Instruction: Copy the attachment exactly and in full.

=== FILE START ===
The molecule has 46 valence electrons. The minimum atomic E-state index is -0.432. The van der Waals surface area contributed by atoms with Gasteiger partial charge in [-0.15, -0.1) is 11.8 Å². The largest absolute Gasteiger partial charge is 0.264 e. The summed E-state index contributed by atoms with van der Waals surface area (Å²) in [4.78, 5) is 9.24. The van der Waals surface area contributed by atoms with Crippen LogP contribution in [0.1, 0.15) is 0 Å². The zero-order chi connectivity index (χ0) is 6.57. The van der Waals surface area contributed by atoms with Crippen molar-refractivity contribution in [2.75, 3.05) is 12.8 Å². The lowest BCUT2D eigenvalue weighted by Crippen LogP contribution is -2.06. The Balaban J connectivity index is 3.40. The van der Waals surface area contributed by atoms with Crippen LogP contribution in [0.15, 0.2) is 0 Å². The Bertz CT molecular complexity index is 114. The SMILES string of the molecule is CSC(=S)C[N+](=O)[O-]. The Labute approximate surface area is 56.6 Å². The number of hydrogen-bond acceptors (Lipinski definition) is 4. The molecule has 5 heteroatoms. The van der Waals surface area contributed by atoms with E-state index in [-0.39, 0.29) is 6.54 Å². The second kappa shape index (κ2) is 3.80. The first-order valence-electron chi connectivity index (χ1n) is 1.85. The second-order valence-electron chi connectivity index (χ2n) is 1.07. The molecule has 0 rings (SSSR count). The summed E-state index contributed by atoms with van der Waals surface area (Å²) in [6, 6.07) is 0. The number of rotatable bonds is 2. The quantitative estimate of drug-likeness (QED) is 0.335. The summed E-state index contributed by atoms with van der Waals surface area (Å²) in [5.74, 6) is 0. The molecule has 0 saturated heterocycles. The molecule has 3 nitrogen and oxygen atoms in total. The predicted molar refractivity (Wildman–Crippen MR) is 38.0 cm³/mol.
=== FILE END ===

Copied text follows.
The molecule has 46 valence electrons. The minimum atomic E-state index is -0.432. The van der Waals surface area contributed by atoms with Gasteiger partial charge in [-0.15, -0.1) is 11.8 Å². The largest absolute Gasteiger partial charge is 0.264 e. The summed E-state index contributed by atoms with van der Waals surface area (Å²) in [4.78, 5) is 9.24. The van der Waals surface area contributed by atoms with Crippen LogP contribution in [0.1, 0.15) is 0 Å². The zero-order chi connectivity index (χ0) is 6.57. The van der Waals surface area contributed by atoms with Crippen molar-refractivity contribution in [2.75, 3.05) is 12.8 Å². The lowest BCUT2D eigenvalue weighted by Crippen LogP contribution is -2.06. The Balaban J connectivity index is 3.40. The van der Waals surface area contributed by atoms with Crippen LogP contribution in [0.15, 0.2) is 0 Å². The Bertz CT molecular complexity index is 114. The SMILES string of the molecule is CSC(=S)C[N+](=O)[O-]. The Labute approximate surface area is 56.6 Å². The number of hydrogen-bond acceptors (Lipinski definition) is 4. The molecule has 5 heteroatoms. The van der Waals surface area contributed by atoms with E-state index in [-0.39, 0.29) is 6.54 Å². The second kappa shape index (κ2) is 3.80. The first-order valence-electron chi connectivity index (χ1n) is 1.85. The second-order valence-electron chi connectivity index (χ2n) is 1.07. The molecule has 0 rings (SSSR count). The summed E-state index contributed by atoms with van der Waals surface area (Å²) in [6, 6.07) is 0. The number of rotatable bonds is 2. The quantitative estimate of drug-likeness (QED) is 0.335. The summed E-state index contributed by atoms with van der Waals surface area (Å²) in [5.74, 6) is 0. The molecule has 0 saturated heterocycles. The molecule has 3 nitrogen and oxygen atoms in total. The predicted molar refractivity (Wildman–Crippen MR) is 38.0 cm³/mol.